Mark Ruwedel’s We All Loved Ruscha (15 Apts.) engages with the history of conceptual art by reshooting the sites featured in artist Ed Ruscha’s Some Los Angeles Apartments, a collection of iconic and quasi-anthropological photos of vernacular dingbat homes.

Wang Jinsong’s series, One Hundred Signs of the Demolition, presents a superscaled view into the nitty-gritty details of late-nineties Chinese urban renewal.

Come to see how these genre-shifting photos blur the lines between documentation, narrative, and protest; leave, perhaps, with a less rigid view of landscape photography.

Mapping Space: Recent Acquisitions in Focus Getty Center 1200 Getty Center Drive Los Angeles, California Through July 14, 2019
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Made in Tokyo

Get some exclusive insight into Atelier Bow-Wow’s New York exhibition

Continuing their influential body of work examining the city from fresh angles and novel frameworks, Atelier Bow-Wow’s Momoyo Kaijima and Yoshiharu Tsukamoto will cocurate Made In Tokyo: Architecture and Living 1964–2020 at New York’s Japan Society. The show, scheduled to open in October, will examine Tokyo in the period between the 1964 and the 2020 Olympics, both of which were hosted in the Japanese capital and marked shifts caused by enormous infrastructural investment. Made In Tokyo, a close examination of the flows of everyday life and urban institutions, will feature models, drawings, and photographs of a collection of architecture and art that developed around the city in this period of extraordinary change. AN executive editor Matt Shaw exchanged emails with the iconic duo as they prepare the exciting exhibition.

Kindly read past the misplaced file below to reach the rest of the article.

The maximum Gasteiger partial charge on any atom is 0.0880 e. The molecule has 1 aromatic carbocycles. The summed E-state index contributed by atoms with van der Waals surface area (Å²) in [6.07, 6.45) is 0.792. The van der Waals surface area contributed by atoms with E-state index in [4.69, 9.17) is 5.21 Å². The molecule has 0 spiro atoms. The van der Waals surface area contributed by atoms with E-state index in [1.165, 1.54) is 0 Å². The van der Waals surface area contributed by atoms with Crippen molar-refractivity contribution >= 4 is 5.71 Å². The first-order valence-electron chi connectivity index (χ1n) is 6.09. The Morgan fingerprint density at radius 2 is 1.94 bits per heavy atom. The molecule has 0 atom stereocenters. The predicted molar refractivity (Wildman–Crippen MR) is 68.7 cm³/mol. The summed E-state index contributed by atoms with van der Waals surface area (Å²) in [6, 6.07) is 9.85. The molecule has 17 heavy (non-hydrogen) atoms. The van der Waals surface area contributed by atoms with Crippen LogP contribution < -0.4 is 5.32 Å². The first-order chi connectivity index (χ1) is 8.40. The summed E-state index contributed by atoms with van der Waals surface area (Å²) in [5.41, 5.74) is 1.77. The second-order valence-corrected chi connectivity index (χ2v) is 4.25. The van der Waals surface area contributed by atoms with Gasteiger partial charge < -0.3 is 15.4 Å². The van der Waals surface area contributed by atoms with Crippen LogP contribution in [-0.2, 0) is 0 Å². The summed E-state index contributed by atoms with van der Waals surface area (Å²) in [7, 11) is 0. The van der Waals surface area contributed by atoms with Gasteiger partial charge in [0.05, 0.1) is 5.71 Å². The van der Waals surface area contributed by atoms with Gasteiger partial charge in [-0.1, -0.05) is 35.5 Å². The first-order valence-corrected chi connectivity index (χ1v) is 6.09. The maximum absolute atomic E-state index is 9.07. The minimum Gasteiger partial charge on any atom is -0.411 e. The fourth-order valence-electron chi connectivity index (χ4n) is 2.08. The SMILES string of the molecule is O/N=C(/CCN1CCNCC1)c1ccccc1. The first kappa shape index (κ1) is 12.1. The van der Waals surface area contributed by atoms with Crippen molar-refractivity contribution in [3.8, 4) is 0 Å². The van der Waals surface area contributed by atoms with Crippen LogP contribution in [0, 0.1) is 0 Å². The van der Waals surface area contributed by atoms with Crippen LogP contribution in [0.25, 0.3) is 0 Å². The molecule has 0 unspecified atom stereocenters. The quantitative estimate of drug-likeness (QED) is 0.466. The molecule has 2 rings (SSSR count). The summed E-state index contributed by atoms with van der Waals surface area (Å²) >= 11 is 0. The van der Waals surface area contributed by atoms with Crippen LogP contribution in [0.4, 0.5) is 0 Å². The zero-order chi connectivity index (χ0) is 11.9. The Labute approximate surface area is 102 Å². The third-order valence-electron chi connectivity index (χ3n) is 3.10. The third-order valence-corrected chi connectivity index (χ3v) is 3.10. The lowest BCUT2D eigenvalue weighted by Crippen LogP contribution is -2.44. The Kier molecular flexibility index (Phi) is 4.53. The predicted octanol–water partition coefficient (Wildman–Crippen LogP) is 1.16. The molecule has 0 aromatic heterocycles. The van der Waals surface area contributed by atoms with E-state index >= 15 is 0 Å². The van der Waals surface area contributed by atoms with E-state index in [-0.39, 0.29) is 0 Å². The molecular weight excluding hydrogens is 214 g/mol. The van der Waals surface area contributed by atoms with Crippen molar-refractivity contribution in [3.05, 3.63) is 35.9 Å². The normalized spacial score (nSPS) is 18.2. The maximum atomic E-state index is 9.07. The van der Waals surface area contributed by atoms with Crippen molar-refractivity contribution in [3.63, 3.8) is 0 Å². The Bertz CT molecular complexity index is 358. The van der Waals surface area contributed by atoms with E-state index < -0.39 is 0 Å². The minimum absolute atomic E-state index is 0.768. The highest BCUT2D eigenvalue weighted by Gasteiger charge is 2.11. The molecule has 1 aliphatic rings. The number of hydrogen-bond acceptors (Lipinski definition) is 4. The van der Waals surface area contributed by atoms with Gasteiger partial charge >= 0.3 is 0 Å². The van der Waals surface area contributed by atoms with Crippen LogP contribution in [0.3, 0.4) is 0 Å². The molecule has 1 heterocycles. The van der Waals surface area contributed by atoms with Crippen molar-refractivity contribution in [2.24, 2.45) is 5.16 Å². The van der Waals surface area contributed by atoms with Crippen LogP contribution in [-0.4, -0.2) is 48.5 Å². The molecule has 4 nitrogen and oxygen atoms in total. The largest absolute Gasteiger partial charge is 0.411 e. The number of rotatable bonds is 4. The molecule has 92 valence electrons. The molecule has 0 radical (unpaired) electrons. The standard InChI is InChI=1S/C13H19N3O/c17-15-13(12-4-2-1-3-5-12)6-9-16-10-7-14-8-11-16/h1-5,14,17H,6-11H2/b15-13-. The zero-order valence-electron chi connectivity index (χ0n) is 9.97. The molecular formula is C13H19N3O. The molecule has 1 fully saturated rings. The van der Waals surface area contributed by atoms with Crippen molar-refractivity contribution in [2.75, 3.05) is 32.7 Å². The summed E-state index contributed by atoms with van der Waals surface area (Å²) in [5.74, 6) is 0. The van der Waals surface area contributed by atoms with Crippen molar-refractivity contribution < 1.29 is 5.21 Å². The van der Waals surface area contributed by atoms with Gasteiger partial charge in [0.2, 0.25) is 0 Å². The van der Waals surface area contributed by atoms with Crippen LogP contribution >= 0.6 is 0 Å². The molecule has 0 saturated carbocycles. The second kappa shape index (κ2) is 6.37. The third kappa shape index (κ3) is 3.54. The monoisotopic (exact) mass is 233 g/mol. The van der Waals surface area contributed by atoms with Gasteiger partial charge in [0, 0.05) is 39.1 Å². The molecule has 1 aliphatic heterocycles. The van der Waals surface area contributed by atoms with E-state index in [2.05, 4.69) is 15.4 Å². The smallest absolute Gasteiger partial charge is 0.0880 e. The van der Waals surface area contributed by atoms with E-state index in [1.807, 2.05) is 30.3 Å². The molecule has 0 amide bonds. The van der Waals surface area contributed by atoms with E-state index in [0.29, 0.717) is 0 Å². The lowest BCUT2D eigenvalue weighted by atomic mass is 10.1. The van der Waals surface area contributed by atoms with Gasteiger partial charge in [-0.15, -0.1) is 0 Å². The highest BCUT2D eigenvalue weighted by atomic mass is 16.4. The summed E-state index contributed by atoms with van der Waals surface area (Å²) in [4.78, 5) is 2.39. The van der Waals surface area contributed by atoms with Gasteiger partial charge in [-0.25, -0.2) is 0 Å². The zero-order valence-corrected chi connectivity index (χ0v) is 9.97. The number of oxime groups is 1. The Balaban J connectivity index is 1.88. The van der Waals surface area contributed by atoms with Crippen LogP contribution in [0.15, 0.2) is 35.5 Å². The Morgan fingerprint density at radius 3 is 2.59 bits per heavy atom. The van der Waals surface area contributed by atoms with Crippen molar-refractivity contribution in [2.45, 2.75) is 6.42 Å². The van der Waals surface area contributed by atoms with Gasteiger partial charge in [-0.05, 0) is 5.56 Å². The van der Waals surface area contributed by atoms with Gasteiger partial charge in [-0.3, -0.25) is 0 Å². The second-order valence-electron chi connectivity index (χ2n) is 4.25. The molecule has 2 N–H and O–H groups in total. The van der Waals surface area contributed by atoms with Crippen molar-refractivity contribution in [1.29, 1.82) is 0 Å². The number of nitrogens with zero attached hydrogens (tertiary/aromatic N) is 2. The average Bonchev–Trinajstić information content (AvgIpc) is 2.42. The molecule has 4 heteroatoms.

The Architect’s Newspaper: What can we expect from this show? How does it relate to your book projects, particularly Made in Tokyo, which shares a name with the exhibition?

Atelier Bow-Wow: What you can see from this exhibition is the Tokyo of the two Olympics, seen through the evolution of various urban institutions. Our book, Made in Tokyo (2001), showed the life of this unique city through the observation of “hybrid” metropolitan structures. By applying this lens to the urban institutions that were being created in 1964 and 2020, the years of the two Tokyo Olympics, we will showcase the change, or metabolism, of the life of Tokyo.

How did you sort through almost 60 years of architecture and development of the largest metropolis in the world? What were you looking for as you made your framework?